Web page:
Effective emails are a call to action. They motivate the recipients to visit the site, store, or catalog. Since that is the objective, many emails start out screaming "Shop Now!"—which is akin to the guy in the gorilla suit standing on the street corner pointing at a store.
Your MNI's first thought is "Why?"
If you want your MNIs to do something, give them a reason. Explain to them the who, what, where, when, why, and how. Do it well, and they will be compelled to click to see your site.
Start with a short personal note. Your first sentence has a purpose—to get them to read the second sentence. The second sentence moves them on to the third. By the fourth sentence, your reader should be hooked into reading the complete email. If not, you missed the mark this time (it happens). Next time will be better.
After the email is read, there is nothing left to do except click, close, or delete. Use a call-to-action statement to encourage the click. A soft landing to more information generates a higher clickthrough than the harder "Order Now." Test to see which one works best for you. Some businesses find that having both in the same email works well. It gives the recipient a choice between "Yes" or "Yes."
4. Getting From Hmmmm, Maybe... to Gotta Have NOW!
We are almost there. You have passed the Spaminators, jumped the open hurdle, and motivated a click-now response. All you have to do now is close the sale. Your email created an interest that evolved into an action. The next step is to continue the movement to a completed shopping cart.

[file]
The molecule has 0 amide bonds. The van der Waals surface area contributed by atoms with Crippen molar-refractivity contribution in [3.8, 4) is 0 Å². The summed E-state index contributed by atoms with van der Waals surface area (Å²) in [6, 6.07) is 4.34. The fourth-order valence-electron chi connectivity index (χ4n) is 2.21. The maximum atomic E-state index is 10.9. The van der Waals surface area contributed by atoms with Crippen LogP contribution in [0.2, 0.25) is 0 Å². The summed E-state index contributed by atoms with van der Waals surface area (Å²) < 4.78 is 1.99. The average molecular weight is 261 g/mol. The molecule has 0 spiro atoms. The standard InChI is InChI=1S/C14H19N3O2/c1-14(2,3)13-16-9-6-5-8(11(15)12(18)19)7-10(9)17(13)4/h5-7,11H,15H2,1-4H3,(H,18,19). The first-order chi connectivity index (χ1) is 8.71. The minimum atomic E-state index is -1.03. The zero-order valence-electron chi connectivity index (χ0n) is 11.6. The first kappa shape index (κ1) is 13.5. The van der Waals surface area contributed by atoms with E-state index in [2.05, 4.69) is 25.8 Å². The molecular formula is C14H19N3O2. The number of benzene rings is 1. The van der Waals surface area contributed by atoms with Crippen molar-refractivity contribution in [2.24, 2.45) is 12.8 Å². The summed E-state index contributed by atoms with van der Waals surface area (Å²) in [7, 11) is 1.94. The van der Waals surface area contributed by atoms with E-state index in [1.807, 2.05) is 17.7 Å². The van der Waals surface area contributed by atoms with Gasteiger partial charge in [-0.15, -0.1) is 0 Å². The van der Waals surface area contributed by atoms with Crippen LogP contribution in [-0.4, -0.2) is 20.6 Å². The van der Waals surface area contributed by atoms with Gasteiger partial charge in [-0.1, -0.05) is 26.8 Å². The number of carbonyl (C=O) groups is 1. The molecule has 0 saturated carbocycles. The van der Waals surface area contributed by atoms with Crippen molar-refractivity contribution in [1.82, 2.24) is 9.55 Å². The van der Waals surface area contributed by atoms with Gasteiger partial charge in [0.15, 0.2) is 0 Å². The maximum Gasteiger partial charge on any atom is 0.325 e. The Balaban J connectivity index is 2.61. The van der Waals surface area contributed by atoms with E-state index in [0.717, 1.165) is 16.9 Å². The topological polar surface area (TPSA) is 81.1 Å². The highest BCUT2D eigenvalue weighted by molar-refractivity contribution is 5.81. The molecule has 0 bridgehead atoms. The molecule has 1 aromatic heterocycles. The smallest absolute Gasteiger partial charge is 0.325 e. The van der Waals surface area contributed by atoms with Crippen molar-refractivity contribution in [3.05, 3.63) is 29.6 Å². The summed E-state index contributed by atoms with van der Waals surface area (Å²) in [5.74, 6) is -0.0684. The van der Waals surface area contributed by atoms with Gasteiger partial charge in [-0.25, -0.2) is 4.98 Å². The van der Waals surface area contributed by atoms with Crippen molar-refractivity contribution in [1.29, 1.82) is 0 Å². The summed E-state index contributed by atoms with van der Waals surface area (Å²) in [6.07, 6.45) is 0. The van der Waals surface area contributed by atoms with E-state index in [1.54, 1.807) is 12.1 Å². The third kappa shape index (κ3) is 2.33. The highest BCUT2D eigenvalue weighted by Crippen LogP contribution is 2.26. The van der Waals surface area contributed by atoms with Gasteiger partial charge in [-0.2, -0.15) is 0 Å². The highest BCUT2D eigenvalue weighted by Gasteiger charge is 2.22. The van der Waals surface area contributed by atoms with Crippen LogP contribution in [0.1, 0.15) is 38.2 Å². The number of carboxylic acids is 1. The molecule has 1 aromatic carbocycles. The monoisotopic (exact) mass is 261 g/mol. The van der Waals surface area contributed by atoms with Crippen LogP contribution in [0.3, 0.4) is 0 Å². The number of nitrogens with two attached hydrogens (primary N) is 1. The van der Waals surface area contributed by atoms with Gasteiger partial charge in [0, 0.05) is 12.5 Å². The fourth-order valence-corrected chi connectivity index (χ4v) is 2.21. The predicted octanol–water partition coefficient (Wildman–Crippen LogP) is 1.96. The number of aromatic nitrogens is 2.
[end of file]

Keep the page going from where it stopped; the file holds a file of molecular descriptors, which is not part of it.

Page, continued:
When your customers click on an email link, there is an expectation waiting to be fulfilled. Be sure that the landing page matches the copy. For example, if it is a "click here for more information" about a specific product link, land on that page. Don't take your customers to your homepage and expect them to navigate to the page they want. They are looking for an express route.
This doesn't mean that you can't upsell them. Create landing pages filled with information about the promoted items, including accessories and add-ons. Once they make their first selection, offer complimentary items. The upselling can continue until the final check out as long as it is a soft sell. American Girl does this well with a blurb that reminds shoppers that they can purchase $XX.XX more and pay the same shipping.
Be creative with your promotions and you will increase your average order. You have a lot of latitude as long as you remember to send your customers to the right landing page.